Let’s Talk —About Mental Health
Two years ago, Bell Canada announced an initiative to support mental health. This year, their “Let’s Talk” campaign is designed to get people talking about mental illness and help reduce the stigma surrounding it.
So, in response to the “Let’s Talk” campaign, here’s what we want to talk about:
First, it’s important to understand that mental illnesses such as depression, ADHD, obsessive compulsive disorder, schizophrenia, dementia, and the huge range of other mental health problems are, in fact, biological illnesses—not the result of being merely lazy or crazy or weak-willed. Mental illness has its roots in a person’s biology, and people with mental illness truly are ill. They deserve our respect and care, not ridicule or threats.
Second, we want to talk about mainstream medicine’s failure to address the nutritional needs of the brain when mental illness strikes. Time and again, the mainstream medical system recommends cognitive behavioural therapy, drugs, exercise, hospitalization, and even electric shock therapy, but the system gives very little consideration to the brain’s huge nutritional needs—even though this organ is energy intensive and highly sensitive.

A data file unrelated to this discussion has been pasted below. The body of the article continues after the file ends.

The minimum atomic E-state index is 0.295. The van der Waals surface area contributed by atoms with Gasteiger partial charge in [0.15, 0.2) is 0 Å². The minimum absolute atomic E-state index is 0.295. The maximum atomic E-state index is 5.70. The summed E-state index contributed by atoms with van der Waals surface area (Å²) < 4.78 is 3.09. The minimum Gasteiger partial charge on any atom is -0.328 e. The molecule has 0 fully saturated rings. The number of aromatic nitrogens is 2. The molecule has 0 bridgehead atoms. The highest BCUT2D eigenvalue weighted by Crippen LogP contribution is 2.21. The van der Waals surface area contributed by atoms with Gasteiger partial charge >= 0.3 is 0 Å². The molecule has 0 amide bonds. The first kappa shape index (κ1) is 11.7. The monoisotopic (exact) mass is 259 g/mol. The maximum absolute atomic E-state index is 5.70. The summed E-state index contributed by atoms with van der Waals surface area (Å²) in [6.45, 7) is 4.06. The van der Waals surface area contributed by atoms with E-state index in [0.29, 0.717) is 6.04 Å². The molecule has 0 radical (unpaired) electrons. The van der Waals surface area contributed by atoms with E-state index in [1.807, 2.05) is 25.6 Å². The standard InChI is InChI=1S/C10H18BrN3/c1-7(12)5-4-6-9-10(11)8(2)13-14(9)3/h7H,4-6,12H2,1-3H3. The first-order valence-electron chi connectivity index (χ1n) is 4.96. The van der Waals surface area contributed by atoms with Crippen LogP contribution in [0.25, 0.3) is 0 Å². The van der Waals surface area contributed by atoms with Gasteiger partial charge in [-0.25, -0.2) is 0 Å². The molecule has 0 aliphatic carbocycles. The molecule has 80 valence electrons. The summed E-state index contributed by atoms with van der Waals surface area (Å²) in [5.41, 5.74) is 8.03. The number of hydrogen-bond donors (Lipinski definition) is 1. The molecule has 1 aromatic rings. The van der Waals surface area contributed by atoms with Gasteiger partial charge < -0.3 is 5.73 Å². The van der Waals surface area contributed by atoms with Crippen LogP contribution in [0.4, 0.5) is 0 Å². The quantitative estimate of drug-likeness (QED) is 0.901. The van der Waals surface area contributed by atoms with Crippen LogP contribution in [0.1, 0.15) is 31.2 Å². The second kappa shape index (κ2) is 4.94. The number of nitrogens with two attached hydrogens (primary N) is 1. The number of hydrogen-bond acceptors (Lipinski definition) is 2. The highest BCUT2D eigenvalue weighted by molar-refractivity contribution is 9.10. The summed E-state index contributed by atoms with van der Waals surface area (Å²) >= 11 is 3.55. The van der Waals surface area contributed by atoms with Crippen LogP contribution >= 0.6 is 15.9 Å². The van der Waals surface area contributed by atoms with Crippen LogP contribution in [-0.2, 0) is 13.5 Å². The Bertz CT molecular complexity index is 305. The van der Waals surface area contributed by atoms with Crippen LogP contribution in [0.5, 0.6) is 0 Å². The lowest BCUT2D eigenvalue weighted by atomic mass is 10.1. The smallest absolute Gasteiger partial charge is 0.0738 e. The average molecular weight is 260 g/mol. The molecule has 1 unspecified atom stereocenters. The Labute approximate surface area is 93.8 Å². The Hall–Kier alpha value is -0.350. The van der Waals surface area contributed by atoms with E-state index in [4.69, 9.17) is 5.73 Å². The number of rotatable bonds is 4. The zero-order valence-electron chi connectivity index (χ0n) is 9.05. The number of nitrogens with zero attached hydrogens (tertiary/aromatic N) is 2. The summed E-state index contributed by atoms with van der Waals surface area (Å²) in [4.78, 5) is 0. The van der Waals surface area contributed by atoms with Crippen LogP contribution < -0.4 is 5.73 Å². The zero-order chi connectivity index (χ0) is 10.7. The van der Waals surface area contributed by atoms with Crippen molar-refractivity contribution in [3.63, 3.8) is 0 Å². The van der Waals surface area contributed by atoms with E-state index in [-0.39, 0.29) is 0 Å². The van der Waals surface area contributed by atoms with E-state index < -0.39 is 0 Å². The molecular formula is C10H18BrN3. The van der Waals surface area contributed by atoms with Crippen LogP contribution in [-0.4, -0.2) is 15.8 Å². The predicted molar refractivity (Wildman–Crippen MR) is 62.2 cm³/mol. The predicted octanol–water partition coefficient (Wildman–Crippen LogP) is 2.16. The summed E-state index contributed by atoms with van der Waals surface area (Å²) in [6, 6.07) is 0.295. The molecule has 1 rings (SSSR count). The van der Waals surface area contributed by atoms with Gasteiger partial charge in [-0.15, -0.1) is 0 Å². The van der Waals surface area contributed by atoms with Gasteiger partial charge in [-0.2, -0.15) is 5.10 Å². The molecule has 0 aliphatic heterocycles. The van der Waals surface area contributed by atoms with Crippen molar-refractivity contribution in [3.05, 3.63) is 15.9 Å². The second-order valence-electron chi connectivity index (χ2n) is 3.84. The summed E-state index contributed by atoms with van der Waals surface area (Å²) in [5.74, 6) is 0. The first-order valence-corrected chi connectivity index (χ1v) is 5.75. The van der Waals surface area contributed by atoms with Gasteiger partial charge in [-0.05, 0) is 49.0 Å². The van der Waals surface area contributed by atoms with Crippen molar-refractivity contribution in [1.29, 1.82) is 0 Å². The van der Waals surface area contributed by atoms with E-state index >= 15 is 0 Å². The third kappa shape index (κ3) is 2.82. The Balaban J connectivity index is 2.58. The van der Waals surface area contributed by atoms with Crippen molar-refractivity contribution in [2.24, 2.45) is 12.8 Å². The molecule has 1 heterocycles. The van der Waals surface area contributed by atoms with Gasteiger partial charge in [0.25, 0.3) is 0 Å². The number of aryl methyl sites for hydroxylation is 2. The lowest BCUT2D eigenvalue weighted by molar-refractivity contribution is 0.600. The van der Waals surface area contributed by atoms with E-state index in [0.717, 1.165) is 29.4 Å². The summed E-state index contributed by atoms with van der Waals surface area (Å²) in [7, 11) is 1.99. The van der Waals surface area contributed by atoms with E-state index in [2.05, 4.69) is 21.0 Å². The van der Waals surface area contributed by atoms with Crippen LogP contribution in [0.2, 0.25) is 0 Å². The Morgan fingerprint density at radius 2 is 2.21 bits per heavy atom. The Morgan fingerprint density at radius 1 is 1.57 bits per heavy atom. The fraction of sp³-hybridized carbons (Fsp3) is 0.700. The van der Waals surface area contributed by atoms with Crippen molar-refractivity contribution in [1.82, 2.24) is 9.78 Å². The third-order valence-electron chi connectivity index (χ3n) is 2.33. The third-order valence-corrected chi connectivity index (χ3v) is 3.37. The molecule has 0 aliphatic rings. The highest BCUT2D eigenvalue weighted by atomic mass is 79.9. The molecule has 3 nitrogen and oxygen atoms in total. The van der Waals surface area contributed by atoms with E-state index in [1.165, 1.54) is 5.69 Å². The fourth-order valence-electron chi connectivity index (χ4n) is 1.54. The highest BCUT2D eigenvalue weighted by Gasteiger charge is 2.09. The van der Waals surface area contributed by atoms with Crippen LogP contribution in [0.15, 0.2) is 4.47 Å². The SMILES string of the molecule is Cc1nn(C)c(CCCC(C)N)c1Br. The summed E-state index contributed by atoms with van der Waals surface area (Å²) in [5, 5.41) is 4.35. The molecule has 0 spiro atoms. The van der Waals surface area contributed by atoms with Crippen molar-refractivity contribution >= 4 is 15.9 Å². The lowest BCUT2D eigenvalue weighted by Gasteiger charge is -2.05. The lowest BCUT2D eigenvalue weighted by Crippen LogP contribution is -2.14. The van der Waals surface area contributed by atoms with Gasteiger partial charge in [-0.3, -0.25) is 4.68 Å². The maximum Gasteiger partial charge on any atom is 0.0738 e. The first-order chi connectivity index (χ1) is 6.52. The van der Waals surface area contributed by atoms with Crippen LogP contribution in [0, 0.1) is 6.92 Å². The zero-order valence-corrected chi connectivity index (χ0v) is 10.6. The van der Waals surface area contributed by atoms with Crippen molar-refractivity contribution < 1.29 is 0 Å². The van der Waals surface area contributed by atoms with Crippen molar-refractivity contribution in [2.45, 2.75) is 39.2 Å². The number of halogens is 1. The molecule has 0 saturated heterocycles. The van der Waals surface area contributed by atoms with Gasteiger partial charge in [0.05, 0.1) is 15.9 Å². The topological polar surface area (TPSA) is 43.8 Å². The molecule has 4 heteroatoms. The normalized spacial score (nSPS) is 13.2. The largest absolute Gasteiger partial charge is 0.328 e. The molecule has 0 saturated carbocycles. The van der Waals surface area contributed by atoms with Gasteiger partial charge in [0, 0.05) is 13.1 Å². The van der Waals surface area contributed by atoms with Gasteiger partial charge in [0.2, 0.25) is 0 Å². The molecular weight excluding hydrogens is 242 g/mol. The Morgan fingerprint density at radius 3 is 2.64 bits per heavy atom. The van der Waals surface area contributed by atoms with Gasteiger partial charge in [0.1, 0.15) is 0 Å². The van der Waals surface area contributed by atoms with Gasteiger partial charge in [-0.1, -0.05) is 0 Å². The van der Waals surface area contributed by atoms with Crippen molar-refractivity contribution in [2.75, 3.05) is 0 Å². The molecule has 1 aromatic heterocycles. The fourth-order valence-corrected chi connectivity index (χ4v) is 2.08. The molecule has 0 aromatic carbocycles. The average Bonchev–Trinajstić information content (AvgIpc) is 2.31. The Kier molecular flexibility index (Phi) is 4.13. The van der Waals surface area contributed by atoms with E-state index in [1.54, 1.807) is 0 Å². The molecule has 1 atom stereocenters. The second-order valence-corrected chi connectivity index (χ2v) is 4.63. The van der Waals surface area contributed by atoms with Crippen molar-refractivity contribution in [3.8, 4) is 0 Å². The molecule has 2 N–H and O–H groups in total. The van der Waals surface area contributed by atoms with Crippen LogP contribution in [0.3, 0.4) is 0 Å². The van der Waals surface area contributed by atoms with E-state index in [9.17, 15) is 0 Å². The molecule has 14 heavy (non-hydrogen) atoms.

Ignoring the brain’s nutritional needs happened again at least once this week: On his daily talk show, Anderson Cooper interviewed a young woman struggling with obsessive compulsive disorder. A therapist who specializes in this debilitating illness explained that the patient’s brain is not working properly and is telling the patient to do things that she doesn’t want to do (completing various rituals over and over again until the patient becomes exhausted and debilitated). The therapist went on to explain that this patient’s brain was genetically pre-disposed to the illness; genetics were the loaded gun and life circumstances pulled the trigger. The therapist advised that intensive cognitive behavioural therapy is needed. However, not a word was spoken about supporting the brain with proper nutrition.